Wiggles Room at Six Flags

Summer's here, and with it has come some extra market attention aimed at Six Flags (NYSE: SIX  ) . The regional amusement-park operator posted its second-quarter results yesterday. The current quarter is typically the telltale quarter with the peak July and August months, but the second quarter is still a tasty appetizer to hold industry watchers over.

The company saw revenues climb 6% higher to $344.8 million in the three months that ended in June. Attendance rose by 3% to 8.9 million, despite working off of 4% fewer operating days. Per capita revenue rose by 3% to $38.85 per guest.

The improvement didn't make it all the way to the bottom line. Net loss for the quarter widened to $0.50 per share from continuing operations. Unlike Cedar Fair (NYSE: FUN  ) or Disney (NYSE: DIS  ) , Six Flags doesn't have the operating margins to offset the heavy burdens of debt. Analysts prefer to evaluate Six Flags on its adjusted EBITDA, not its lack of profitability. On that front, the company's $57.9 million in adjusted EBITDA clocked in slightly below the $58.6 million it generated a year earlier.

In a perfect world, the company's latest quarter -- and even the ominously "soft" first three weeks of July -- wouldn't matter. This is a company that is barely at the midpoint of its three to four year turnaround plan. It almost feels wrong to sneak a peek beneath the dressing room door.

The company's family-friendly approach is clearly starting to bring money back into the park, yet the high costs of achieving that satisfaction are weighing on the near-term results. Season pass sales are up by 8%, and that is on slightly higher season pass prices.

So where does that leave expectations for the critical third quarter? The company believes that it is too early to tell, though it seems that investors may have to wait until 2008 to see any potential for dramatic EBITDA improvement.

The seeds are already in place. Sponsorships have been a big area of top-line improvement at Six Flags, with corporate sponsors like Home Depot (NYSE: HD  ) and Nintendo (OTC BB: NTDOY.PK) on board. It's no longer all about Coca-Cola (NYSE: KO  ) . The company is also cashing in on the popularity of outdoor advertising, and next year will launch Six Flags television and radio in-park networks to give potential advertisers a bigger reason to earmark funds to reach the chain's captive audience.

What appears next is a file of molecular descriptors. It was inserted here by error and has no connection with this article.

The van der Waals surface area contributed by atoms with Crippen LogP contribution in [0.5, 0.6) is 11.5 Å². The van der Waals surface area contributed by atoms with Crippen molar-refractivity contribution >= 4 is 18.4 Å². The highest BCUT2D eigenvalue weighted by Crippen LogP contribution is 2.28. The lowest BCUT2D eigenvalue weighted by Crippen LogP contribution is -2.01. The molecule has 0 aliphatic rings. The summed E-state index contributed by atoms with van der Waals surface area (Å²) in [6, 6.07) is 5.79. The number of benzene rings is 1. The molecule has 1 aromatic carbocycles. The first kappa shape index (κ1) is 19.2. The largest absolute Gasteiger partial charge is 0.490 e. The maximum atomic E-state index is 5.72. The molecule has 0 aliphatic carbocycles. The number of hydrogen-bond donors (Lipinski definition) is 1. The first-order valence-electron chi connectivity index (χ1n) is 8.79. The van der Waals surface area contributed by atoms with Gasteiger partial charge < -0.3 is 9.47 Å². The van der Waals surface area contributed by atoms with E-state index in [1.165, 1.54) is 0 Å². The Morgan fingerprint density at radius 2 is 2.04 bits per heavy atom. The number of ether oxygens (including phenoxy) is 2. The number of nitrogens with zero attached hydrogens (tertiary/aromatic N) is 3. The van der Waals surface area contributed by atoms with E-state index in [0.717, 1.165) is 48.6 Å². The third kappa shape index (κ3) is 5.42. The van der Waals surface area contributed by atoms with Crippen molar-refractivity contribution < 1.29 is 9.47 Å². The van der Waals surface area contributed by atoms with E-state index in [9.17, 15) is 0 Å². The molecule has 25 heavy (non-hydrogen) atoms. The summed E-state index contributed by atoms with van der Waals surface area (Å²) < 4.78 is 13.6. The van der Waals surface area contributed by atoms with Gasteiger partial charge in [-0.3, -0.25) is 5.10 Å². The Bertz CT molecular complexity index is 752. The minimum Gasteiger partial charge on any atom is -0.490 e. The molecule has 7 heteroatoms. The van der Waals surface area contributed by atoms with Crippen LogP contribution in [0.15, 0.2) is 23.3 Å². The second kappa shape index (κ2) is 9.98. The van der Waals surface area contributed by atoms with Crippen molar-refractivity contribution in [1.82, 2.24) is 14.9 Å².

The Dick Clark Productions acquisition -- which is accretive given the company's $40 million investment for a 40% stake in a company that is generating $17 million in EBITDA (or a multiple of 5.7 on the company's minority stake, nearly half of the Six Flags EBITDA multiple) -- will start paying off by 2008. Six Flags is in the process of replacing some stage shows with less labor-intensive video shows themed to Dick Clark properties like the history of the American Music Awards.

I'm excited about the company's future. I'm concerned about the chain's near-term results. Thankfully, the stock already has a lot of that pessimism baked in. Opportunistic investors may want to wait before cashing in on the potential 2008 turnaround, especially if we're looking at another disappointing quarterly report in three months, but the long-term prognosis is still heavier on the upside at this point.

Other recent Six Flags headlines that will thrill you without taking you upside down:

Nintendo and Disney are recommendations for Motley Fool Stock Advisor subscribers. Home Depot and Coca-Cola have made the cut for Inside Value readers. Cedar Fair is an Income Investor selection.

Longtime Fool contributor Rick Munarriz enjoys taking his family on coaster treks over the summer. He did his part by hitting Six Flags Great Adventure and Six Flags Great Escape last year. He does own shares in Disney and units in Cedar Fair. Rick is also part of the Rule Breakers newsletter research team, seeking out tomorrow's ultimate growth stocks a day early. The Fool has a disclosure policy.


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